NASA will host a media teleconference at 10:30 a.m. PDT (1:30 p.m. EDT) Wednesday, June 13, to discuss a massive Martian dust storm affecting operations of the agency's Opportunity rover and what scientists can learn from the various missions studying this unprecedented event.
The storm is one of the most intense ever observed on the Red Planet. As of June 10, it covered more than 15.8 million square miles (41 million square kilometers) -- about the area of North America and Russia combined. It has blocked out so much sunlight, it has effectively turned day into night for Opportunity, which is located near the center of the storm, inside Mars' Perseverance Valley.
Participants in the teleconference will include:
- John Callas, Opportunity project manager at NASA's Jet Propulsion Laboratory, Pasadena, California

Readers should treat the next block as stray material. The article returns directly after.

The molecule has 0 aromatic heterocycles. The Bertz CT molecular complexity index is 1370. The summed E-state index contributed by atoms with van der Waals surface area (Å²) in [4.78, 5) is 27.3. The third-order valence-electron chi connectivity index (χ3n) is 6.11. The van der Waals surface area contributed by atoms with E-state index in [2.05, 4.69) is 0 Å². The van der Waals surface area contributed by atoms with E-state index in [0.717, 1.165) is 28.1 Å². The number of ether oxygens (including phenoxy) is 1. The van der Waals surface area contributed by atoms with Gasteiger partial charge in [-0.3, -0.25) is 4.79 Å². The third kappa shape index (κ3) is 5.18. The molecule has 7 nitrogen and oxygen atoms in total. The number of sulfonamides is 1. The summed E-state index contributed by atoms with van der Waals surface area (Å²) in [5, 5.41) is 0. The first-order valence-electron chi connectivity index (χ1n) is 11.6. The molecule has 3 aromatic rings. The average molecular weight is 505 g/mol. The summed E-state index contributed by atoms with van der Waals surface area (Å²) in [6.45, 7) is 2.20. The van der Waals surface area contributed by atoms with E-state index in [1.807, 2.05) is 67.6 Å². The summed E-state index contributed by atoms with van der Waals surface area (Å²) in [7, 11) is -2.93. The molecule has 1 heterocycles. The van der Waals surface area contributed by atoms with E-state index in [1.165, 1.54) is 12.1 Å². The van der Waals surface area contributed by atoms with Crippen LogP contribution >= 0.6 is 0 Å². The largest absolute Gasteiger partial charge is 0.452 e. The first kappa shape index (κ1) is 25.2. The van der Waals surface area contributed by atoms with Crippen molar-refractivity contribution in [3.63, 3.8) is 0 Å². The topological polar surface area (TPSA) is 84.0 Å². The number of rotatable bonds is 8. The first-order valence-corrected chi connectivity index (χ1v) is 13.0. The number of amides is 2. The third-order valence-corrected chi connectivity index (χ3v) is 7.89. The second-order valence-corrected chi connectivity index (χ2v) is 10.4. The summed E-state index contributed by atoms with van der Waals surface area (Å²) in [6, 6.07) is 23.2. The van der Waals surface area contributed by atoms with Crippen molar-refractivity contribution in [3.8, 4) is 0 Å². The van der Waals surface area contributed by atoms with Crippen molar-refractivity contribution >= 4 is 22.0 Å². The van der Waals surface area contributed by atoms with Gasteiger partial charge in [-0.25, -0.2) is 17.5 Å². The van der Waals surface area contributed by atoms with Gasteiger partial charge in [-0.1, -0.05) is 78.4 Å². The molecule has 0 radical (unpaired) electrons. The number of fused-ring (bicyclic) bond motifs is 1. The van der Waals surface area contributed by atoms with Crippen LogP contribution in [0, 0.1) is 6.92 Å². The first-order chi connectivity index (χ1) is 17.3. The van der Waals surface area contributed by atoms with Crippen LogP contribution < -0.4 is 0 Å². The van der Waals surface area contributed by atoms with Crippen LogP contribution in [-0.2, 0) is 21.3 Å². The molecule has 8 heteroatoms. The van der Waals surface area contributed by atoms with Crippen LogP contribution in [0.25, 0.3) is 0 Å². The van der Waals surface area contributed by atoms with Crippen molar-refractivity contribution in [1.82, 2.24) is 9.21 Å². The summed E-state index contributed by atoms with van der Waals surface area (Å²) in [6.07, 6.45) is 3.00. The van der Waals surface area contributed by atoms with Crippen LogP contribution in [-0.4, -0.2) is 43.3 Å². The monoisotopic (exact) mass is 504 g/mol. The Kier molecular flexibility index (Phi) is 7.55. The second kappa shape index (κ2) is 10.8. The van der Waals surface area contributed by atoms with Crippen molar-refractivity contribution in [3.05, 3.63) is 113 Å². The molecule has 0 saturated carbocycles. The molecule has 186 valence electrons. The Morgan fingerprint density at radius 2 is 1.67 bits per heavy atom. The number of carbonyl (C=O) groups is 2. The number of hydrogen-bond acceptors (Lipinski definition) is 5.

- Rich Zurek, Mars Program Office chief scientist at JPL
- Jim Watzin, director of the Mars Exploration Program at NASA Headquarters, Washington
- Dave Lavery, program executive at NASA Headquarters for the Opportunity and Curiosity rovers
Visuals accompanying the teleconference will be posted at the start of the event at:
Audio of the teleconference will be streamed live at:
The teleconference and visuals will be carried live and archived on:
To ask questions via social media during the televised event, use the hashtag #askNASA